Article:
As anyone who's uploaded an ill-advised photo from a college party knows, Facebook is where your old mistakes come back to haunt you years later. That turns out to hold just as true for the company itself — a fact executives at the behemoth social network have been discovering to their chagrin this week, amid international furor over the political strategy firm Cambridge Analytica's illicit access to a vast trove of Facebook user data.
Facebook’s mistake, in this case, was a classic case of taking a good idea too far. The idea was that the company’s massive map of users’ social connections could be put to innovative uses if that data were opened up to outside developers — allowing all sorts of third-party apps to painlessly add a social component.
Unfortunately, the company also made a critical misjudgment: It assumed that if users were willing to share personal information with their friends, they were also willing to let their friends re-share that information.
That’s how Cambridge Analytica, now in the spotlight for its role as a digital consultant to Donald Trump’s presidential campaign, wound up “scraping” reams of data from the profiles of some 50 million Facebook users, leveraging the consent of just 270,000 who’d installed a personality quiz app.
CA wasn’t the only political shop to come up with that trick, of course. In previous elections, Barack Obama’s digital team had been hailed for its new media savvy for employing similar tactics. As Obama for America data-mining guru Carol Davidsen explained: “We ingested the entire US social graph. We would ask permission to basically scrape your profile and also scrape your friends, basically anything that was available to scrape. We scraped it all.”
But Cambridge Analytica went about its “scraping” in a far dodgier way: The Obama team had at least vacuumed up data via an app that was explicitly billed as helping a political campaign. Cambridge got its from a scholar, Aleksandr Kogan, who had pledged to use it only for academic research.
Worse, recent reports indicate that when Facebook discovered its user information had been passed along, Cambridge retained it even after assuring the company it had been deleted — an assurance Facebook appears to have blithely accepted.
By 2014, the social-media platform had altered its policy and shut off apps' access to most types of information about users who hadn't themselves installed that app. As it turned out, however, Facebook was closing the barn door after the horses had bolted — which is why it's facing backlash now over a policy it changed years ago.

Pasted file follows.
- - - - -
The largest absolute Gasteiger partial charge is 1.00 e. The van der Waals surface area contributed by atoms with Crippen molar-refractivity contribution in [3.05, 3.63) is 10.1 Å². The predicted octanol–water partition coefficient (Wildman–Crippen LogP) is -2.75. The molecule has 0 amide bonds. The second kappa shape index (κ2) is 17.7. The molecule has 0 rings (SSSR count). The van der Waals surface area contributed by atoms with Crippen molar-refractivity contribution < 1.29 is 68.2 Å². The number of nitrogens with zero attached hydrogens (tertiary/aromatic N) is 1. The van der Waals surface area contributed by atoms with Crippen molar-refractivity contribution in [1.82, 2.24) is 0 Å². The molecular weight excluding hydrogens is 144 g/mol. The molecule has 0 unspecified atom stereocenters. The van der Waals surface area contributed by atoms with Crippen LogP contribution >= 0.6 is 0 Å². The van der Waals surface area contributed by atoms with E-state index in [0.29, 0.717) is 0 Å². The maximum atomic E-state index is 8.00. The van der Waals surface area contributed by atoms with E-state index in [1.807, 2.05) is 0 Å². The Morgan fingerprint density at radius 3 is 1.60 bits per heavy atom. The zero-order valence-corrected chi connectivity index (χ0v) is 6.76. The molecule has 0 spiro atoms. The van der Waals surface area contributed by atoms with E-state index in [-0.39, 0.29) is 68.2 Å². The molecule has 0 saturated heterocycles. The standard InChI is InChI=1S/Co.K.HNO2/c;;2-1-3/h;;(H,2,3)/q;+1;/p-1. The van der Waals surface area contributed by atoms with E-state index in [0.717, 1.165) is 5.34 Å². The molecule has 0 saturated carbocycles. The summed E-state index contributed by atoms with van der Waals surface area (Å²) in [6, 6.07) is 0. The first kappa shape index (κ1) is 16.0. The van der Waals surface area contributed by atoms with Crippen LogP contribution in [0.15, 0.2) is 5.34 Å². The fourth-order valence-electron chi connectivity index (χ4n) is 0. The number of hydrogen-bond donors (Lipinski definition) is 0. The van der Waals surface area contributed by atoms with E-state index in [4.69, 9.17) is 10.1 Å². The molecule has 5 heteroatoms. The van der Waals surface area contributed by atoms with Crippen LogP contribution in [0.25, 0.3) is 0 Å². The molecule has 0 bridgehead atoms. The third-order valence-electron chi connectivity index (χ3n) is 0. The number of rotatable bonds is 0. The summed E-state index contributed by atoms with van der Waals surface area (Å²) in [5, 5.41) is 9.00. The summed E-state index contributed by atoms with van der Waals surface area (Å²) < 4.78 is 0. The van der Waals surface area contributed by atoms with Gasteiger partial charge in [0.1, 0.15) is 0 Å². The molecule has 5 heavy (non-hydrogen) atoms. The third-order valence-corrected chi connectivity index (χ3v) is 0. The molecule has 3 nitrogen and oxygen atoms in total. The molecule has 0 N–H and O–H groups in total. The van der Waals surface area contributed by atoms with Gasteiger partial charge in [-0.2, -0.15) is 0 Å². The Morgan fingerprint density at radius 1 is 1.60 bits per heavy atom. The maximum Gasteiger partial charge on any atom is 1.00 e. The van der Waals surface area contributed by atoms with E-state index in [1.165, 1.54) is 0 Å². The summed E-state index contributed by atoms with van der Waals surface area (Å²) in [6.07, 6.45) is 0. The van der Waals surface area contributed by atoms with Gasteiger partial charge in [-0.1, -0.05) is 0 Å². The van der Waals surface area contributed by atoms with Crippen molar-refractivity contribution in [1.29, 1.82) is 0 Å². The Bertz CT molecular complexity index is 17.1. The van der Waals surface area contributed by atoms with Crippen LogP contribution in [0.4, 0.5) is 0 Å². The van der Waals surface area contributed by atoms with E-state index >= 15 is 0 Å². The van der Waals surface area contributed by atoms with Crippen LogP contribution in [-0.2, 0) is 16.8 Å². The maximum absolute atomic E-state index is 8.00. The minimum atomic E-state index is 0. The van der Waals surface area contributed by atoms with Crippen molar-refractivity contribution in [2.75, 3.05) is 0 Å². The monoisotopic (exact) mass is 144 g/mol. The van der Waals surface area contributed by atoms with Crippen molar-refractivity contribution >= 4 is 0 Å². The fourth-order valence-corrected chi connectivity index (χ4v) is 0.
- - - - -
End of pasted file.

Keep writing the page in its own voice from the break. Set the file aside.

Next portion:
The furor, however, has inspired a number of other overdue changes: Facebook will be making an effort to notify users whose data was obtained, conducting audits of developers who hold large amounts of user data and revoking third-party apps' access to the data of users who haven't logged in to those apps for several months.
The backlash has also, predictably, spurred an array of fresh calls to regulate platforms like Facebook. Some of these — like a federal breach notification requirement — have merit.
Whether personal data is leaked through hacking or developers simply breaking confidentiality promises, users need to be able to hold companies accountable for acting as responsible stewards of information.
They can't do that if the firms are able to simply sweep incidents like this under the rug, as Facebook seemed content to do until press reports forced the issue. It would be a mistake, though, to think regulatory micromanagement is likely to safeguard user privacy.
Too often, privacy rules take the form of more stringent notice and consent requirements — a longer series of boxes to check each time data is shared. Like antibiotics, these invariably become less effective the more they're used: Force users to click through too many privacy notices and, like most websites' terms of service, they become one more nuisance users sleepwalk through.
Either way, Facebook's own efforts to improve users' control over their privacy are healthy developments. But the incident — and the heat Facebook is taking as a result — should serve as a sobering reminder to Silicon Valley that the damage from bad privacy design choices can be hard to undo. Data, like trust, is hard to recover once it slips away.